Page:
OUT ON A LIMB: Tales of international finance and regional boards

Ironic that everybody wants Canada to change its banking regulations to conform to the way everybody else manages their systems

Taking a skim through the Campbell River Mirror and the Campbell River Mirror Daily recently, I was struck by a few thoughts…

It makes you wonder if financial planners are really able to learn anything.

Of all the banking systems that weathered the economic downturn…well, okay, there was only one – Canada’s. As the one that weathered it best, it’s hugely ironic that everybody wants Canada to change its banking regulations to conform to the way everybody else manages their systems – you know, the systems that didn’t weather the economic downturn at all. Hello America.

The Canadian government tried to propose to G-8 countries that they impart a little tighter control of their banks. The suggestion fell on deaf ears, so to speak.

Now, this week we learn the EU wants Canada to ease off its banking controls if it hopes to negotiate a free-trade agreement with Europe. Yes, Europe is such a paragon of economic virtue that we should be following their prescription for financial management. Hello Greece, hello Italy.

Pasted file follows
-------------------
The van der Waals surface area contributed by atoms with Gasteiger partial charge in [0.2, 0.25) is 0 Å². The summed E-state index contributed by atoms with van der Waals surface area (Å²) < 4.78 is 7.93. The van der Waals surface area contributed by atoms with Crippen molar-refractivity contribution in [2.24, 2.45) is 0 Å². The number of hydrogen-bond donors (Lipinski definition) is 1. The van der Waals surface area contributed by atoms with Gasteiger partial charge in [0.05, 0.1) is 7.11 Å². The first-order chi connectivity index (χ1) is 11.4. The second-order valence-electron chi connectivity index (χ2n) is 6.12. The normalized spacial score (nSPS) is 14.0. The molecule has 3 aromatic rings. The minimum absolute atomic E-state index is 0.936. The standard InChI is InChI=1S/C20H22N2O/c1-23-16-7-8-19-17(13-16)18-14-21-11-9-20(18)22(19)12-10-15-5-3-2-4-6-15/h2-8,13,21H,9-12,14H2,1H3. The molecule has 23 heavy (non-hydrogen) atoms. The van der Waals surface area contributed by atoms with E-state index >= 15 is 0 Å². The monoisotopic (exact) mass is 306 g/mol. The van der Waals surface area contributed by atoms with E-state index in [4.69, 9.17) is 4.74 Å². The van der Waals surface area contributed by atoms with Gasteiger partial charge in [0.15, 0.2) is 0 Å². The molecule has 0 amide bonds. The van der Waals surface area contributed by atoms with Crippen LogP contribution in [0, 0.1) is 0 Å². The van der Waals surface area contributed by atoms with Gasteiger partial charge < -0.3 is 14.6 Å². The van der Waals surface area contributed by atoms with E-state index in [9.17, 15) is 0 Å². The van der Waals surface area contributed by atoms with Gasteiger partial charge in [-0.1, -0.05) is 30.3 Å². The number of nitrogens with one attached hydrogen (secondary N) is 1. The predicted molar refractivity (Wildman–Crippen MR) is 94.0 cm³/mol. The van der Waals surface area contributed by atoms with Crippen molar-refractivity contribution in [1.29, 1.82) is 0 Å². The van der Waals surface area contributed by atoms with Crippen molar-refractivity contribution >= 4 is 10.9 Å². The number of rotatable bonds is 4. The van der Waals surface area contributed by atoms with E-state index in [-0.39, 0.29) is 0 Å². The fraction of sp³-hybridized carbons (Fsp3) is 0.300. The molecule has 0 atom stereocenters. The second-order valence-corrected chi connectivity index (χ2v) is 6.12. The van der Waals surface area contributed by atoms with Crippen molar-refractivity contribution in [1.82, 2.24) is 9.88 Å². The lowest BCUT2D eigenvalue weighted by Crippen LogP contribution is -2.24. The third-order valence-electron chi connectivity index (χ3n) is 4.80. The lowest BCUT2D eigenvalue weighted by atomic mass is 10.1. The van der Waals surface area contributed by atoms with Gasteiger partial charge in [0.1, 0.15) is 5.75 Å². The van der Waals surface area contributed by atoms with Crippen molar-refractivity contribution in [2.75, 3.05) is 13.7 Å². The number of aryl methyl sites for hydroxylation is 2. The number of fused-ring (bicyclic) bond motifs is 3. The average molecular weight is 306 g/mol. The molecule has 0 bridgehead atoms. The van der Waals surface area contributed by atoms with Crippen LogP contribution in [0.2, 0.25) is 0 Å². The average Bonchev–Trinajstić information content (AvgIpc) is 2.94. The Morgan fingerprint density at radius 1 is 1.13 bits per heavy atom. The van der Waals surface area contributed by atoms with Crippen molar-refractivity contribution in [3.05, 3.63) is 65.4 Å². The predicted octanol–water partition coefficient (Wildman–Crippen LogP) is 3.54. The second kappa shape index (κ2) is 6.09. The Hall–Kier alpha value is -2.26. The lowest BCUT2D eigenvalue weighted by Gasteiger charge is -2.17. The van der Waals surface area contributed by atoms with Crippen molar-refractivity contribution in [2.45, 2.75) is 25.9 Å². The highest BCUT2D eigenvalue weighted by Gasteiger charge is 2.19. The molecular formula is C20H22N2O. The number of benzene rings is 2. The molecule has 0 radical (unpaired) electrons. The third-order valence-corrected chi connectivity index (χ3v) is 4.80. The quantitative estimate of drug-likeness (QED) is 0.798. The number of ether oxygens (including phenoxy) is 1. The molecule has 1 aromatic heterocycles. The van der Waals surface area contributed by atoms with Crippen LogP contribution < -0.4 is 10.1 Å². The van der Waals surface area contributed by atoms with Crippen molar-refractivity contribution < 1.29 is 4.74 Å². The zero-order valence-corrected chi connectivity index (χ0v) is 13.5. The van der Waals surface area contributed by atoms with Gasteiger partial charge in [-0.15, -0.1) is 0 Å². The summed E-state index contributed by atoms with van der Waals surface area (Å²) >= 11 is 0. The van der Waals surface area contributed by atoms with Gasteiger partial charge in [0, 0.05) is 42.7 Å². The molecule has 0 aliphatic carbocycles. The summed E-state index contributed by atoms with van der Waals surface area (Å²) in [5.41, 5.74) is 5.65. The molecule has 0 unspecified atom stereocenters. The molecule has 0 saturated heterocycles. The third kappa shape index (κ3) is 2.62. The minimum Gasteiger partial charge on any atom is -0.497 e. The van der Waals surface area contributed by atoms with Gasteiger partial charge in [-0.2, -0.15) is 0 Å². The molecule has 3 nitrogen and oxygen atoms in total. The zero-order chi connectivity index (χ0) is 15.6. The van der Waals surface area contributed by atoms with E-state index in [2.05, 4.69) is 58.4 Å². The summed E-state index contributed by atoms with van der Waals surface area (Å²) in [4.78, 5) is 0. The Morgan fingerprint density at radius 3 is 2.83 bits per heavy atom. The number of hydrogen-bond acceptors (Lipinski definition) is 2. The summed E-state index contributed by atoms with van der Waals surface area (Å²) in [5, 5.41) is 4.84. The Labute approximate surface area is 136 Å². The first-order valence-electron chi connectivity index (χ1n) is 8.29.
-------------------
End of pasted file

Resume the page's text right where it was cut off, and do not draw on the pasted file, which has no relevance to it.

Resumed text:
As journalists, the Area D sewer issue is the gift that just keeps giving. This week we hear that the city can’t have the $3.5 million grant that was promised to Area D for sewer improvements. Well, you can’t blame the city for asking, I guess.

Whenever it comes to debates about taxation, you frequently hear people say there’s only one taxpayer. It’s usually said in reference to different levels of government raising taxes, acting like there’s different sources for those taxes. They ignore the fact that  the source of the money is the same pockets, i.e., yours and mine.

So, saying the city can’t have the $3.5 million is kind of the opposite. Who cares who uses the $3.5 million, it comes from the same pocket, i.e., yours and mine? It’s just another government shell game.

Our municipal reporter Kristen Douglas attended another Strathcona Regional District board meeting yesterday after these words went to press. Read all about it online and in our next issue.

Yes, I know, you’re thinking what did that poor woman do to deserve that? Because is there any government organization with a more poisonous atmosphere than the SRD?

The contentiousness with which that board operates and the sour relationship between its rural directors and the City of Campbell River directors makes me think this is a model that is not working.

Still, as journalists, controversy and strife is our sock in trade. The SRD board and international bankers are keeping our newspaper columns filled.